By: Joe Strupp
Besides offering his first words, in print, on the Jayson Blair scandal that helped end his brief tenure as executive editor of The New York Times, Howell Raines in a forthcoming article in The Atlantic Monthly performs what he calls “a final service for the newspaper that I worked for and loved for twenty-five years” by providing a behind-the-scenes look at the good, the bad and the ugly. (See Preview of Howell Raines ‘Atlantic Monthly’ Article.)
“Today,” he notes, “the sad fact is that [Times Publisher] Arthur Sulzberger, who was my partner in the great enterprise of revitalizing the Times, and who remains my friend, may no longer be in a strong enough position internally to push all the reforms we felt were essential.”
When he took over at the paper on Sept. 5, 2001, Raines found that a “quiet but intense factional war was going on within the Times, between the senior editors who endorsed these improvements and traditionalists on the newsroom floor and among mid-level managers.”
Raines writes of dual cultures at the paper, made up of the “culture of achievement” and the “culture of complaint.” Blaming the Newspaper Guild for perpetuating many of the elements of the complaint culture — including the indoctrination of younger staffers — Raines says the achievers are often surprised to find how easily they can make themselves known simply by working extra hard.
“What’s shocking to the newcomer is the amount of coasting,” he writes. “Newspapers with slimmer resources and no union rules inhibiting dismissal somehow manage to closely monitor productivity. At the Times, as at Harvard, it is hard to get in and almost impossible to flunk out.” Raines also declares that “the tendency toward ‘manana’ journalism can infect newcomers as if it were carried in the air ducts, like Legionnaires’ disease.”
He recounts that when Sulzberger introduced his successor as executive editor, Bill Keller, to the staff last year, he took the trouble to rebut Raines’ statement on “The Charlie Rose Show” that the newspaper had grown complacent. Sulzberger told the staff this had never been true or would be true. “I can guarantee that no one in that newsroom, including Arthur himself, believed what he said,” Raines writes.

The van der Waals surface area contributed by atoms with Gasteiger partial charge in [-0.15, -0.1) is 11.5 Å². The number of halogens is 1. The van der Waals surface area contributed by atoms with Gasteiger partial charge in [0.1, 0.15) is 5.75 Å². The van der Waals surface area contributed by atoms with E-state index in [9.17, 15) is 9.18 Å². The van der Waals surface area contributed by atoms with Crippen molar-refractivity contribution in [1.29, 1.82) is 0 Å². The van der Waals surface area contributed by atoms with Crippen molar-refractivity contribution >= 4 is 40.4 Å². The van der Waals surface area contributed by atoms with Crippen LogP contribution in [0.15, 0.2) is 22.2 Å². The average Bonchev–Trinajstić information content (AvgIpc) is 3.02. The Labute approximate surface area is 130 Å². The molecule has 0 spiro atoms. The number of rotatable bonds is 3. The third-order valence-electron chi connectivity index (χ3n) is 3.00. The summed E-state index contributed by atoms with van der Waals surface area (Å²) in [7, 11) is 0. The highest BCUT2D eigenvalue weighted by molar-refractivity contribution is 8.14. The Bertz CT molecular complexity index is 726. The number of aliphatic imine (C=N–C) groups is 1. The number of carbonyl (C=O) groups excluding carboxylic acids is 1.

Raines declares that the paper’s atmosphere required “mass allegiance to the idea that any change, no matter how beneficial on the surface, is to be treated as a potential danger,” while describing “attitudes of entitlement and smug complacency that pervade the paper.”
Specific attacks are made against the business section that “surrendered a lot of territory to The Wall Street Journal” and arts coverage which he contends “was in fact a shambles.”
During two dinners in mid-2001 with Sulzberger, in which Raines effectively lobbied for the position prior to being chosen, he writes that he explained the paper’s problems and was greeted with positive reaction from the publisher. He talked of “stripping away the New York parochialism — an editing perspective that made our national edition a matter more of cosmetics than of substance.”
He also writes of telling Sulzberger about his objections to the paper’s “silo management” approach that “put too many journalistic decisions in the hands of a restricted group of editors” as well as his disdain for the paper’s lack of hunger for going the extra mile.
When discussing the paper’s Sept. 11 coverage, however, Raines piles on the compliments, stating that “I’ve never seen so large a staff rise to so high a level of effort and intensity for so long a time.” He also brags about improvements he made to the business and arts coverage during his time as editor, pointing out how the Times led on the Enron and AOL Time Warner stories, as he deployed veteran and talented staffers to beef up Arts and Leisure. “The impact was immediate,” he contends about the arts coverage.
But he also writes of Sulzberger that, like his father, he shared “the super-frugality one finds in families with multi-generational wealth.” Raines faults Arthur’s father, Punch Sulzberger, for “bottom feeding” for small, cheap papers to add to the company rather than papers like the Baltimore Sun and The Des Moines (Iowa) Register when they came up for sale.
The former editor, who spent 25 years at the Times prior to his departure, also pays homage to its past, giving considerable attention to prior executive editors James “Scotty” Reston, Max Frankel and Abe Rosenthal. While offering praise and respect for each, he also points out their negatives.
He calls Reston “tough as goat guts.” On Frankel and Rosenthal, he writes, “The were both impatient men who were bracingly difficult to satisfy, and who had in common few traits other than a reverence for talent and a determination to rapidly advance the people who had it.”